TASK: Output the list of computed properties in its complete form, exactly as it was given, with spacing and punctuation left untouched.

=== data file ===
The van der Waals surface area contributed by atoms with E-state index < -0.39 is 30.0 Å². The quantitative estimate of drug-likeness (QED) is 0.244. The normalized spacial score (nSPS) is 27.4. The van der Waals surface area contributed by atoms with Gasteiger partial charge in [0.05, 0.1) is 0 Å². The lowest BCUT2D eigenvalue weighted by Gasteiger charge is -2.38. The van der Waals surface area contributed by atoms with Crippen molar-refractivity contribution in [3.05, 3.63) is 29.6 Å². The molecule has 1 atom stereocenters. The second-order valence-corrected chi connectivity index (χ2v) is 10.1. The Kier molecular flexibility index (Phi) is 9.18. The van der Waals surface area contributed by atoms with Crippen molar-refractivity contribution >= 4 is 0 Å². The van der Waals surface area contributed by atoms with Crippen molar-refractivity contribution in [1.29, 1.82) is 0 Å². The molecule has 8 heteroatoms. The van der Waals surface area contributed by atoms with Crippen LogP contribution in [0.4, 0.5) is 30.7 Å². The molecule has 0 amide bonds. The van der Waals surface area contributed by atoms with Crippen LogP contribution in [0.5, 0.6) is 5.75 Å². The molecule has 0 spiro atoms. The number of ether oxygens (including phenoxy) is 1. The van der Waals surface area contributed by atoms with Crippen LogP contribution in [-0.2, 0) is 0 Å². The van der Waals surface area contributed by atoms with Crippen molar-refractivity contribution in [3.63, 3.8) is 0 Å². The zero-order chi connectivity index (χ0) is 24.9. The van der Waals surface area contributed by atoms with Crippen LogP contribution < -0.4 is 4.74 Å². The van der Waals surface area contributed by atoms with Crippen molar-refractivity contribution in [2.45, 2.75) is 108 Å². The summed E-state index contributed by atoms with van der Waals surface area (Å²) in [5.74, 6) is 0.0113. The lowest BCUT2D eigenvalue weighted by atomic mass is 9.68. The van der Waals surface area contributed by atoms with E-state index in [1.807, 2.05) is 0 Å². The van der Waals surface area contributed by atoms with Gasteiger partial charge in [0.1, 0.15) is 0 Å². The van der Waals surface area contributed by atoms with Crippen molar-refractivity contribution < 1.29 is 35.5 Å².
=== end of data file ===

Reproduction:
The van der Waals surface area contributed by atoms with E-state index < -0.39 is 30.0 Å². The quantitative estimate of drug-likeness (QED) is 0.244. The normalized spacial score (nSPS) is 27.4. The van der Waals surface area contributed by atoms with Gasteiger partial charge in [0.05, 0.1) is 0 Å². The lowest BCUT2D eigenvalue weighted by Gasteiger charge is -2.38. The van der Waals surface area contributed by atoms with Crippen molar-refractivity contribution in [3.05, 3.63) is 29.6 Å². The molecule has 1 atom stereocenters. The second-order valence-corrected chi connectivity index (χ2v) is 10.1. The Kier molecular flexibility index (Phi) is 9.18. The van der Waals surface area contributed by atoms with Crippen molar-refractivity contribution >= 4 is 0 Å². The van der Waals surface area contributed by atoms with Crippen molar-refractivity contribution in [1.29, 1.82) is 0 Å². The molecule has 8 heteroatoms. The van der Waals surface area contributed by atoms with Crippen LogP contribution in [0.4, 0.5) is 30.7 Å². The molecule has 0 amide bonds. The van der Waals surface area contributed by atoms with Crippen LogP contribution in [0.5, 0.6) is 5.75 Å². The molecule has 0 spiro atoms. The number of ether oxygens (including phenoxy) is 1. The van der Waals surface area contributed by atoms with Crippen LogP contribution in [-0.2, 0) is 0 Å². The van der Waals surface area contributed by atoms with Crippen molar-refractivity contribution in [3.63, 3.8) is 0 Å². The zero-order chi connectivity index (χ0) is 24.9. The van der Waals surface area contributed by atoms with Crippen LogP contribution < -0.4 is 4.74 Å². The van der Waals surface area contributed by atoms with Crippen molar-refractivity contribution in [2.45, 2.75) is 108 Å². The summed E-state index contributed by atoms with van der Waals surface area (Å²) in [5.74, 6) is 0.0113. The lowest BCUT2D eigenvalue weighted by atomic mass is 9.68. The van der Waals surface area contributed by atoms with E-state index in [1.807, 2.05) is 0 Å². The van der Waals surface area contributed by atoms with Gasteiger partial charge in [0.1, 0.15) is 0 Å². The van der Waals surface area contributed by atoms with Crippen molar-refractivity contribution < 1.29 is 35.5 Å².